Perseverance pays off

January 8, 2023

A few months ago, I posted a Pro Tip about perseverance being so vital in training.

Today's training - out doing Foundation work with demo pup, "Bug" - reminded me of this important concept once again.

Bug is on day 4 of Foundation training. Her first session of this lesson did not go well, in spite of her being a star student with the first 3 days of Foundation work.

On the first session of Day 4, she was chasing the long line, dropping her shoulder and sprinting to the end of the line (and hitting it HARD) regularly, tangling up and protesting - all the things an almost-4-month-old pup will often do, but things THIS pup had not done during the previous training sessions.

I chalked it up to new snow, the new format and slightly more challenging lesson, and just a rotten session. A lot of folks would've spent too much time over-thinking the issue... "Did I do it wrong?" "Should I go back to Day 3 and do more of that lesson?" "Is this training even working?"

But, having done this method of training for nearly 23 years, and having trained thousands of client dogs, as well as 25 of my own dogs in the method, I have the luxury of knowing the difference between a rough session, and a true training problem.

Sure enough, the second session of Day 4 training went MUCH smoother. In fact, Bug surpassed my expectations, trotting along next to me, letting the extra long line drag out away from her for most of the session.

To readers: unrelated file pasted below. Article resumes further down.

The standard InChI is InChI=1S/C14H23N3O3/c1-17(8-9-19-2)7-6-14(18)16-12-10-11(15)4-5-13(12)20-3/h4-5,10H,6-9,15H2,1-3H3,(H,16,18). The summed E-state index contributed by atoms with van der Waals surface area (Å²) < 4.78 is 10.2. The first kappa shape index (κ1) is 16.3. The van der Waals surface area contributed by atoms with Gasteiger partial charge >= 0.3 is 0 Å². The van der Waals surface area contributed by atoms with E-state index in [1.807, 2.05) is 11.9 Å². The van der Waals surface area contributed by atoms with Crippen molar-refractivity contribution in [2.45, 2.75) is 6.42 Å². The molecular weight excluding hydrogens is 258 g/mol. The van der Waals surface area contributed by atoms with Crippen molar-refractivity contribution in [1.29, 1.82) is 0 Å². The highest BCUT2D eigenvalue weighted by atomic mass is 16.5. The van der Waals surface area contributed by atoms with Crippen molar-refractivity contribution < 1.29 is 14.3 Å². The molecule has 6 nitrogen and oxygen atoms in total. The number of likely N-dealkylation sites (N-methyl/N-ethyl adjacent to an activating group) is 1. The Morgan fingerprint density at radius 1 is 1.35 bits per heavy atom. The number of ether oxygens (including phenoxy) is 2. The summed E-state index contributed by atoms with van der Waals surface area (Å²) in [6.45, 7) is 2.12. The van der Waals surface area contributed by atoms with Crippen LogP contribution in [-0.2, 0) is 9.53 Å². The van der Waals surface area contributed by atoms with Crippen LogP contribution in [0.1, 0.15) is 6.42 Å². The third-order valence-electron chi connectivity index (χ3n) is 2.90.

Success on so many levels! Bug grasped the concept that her handler (me) is unpredictable, even when she *thinks* she knows the game we're her best option is to keep her eyes and ears on me - which is the whole point of Foundation work!

If I had given up, or gone backwards in training, I wouldn't have let Bug learn the lesson in her own time.

Once again, even when a new concept feels too challenging, it's worth it to persevere for a few more sessions, to see if your dog is learning the concepts, in spite of the struggles.

Now, if the second session of Day 4 training had been as bad (or worse) than the first, that would be PATTERN emerging, and I would have needed to re-assess the next steps.

But a single INCIDENT of a bad training session doesn't mean you're doing it wrong, or the dog can't learn, or the training doesn't work. If you begin to see a pattern (multiple bad sessions), then something needs to change, but if it's just one rough session, give the dog a break for a few hours (maybe even a day) and then revisit the session to see if they've learned the new concept.

Very often, they'll surprise you - and ace the lesson on the second attempt. But, if you don't persevere, you'll never know whether you just had a bad session, or if you need to change something in what you're doing!

Jennifer Hime is the owner & Training Director at Front Range K9 Academy in Wheat Ridge, CO.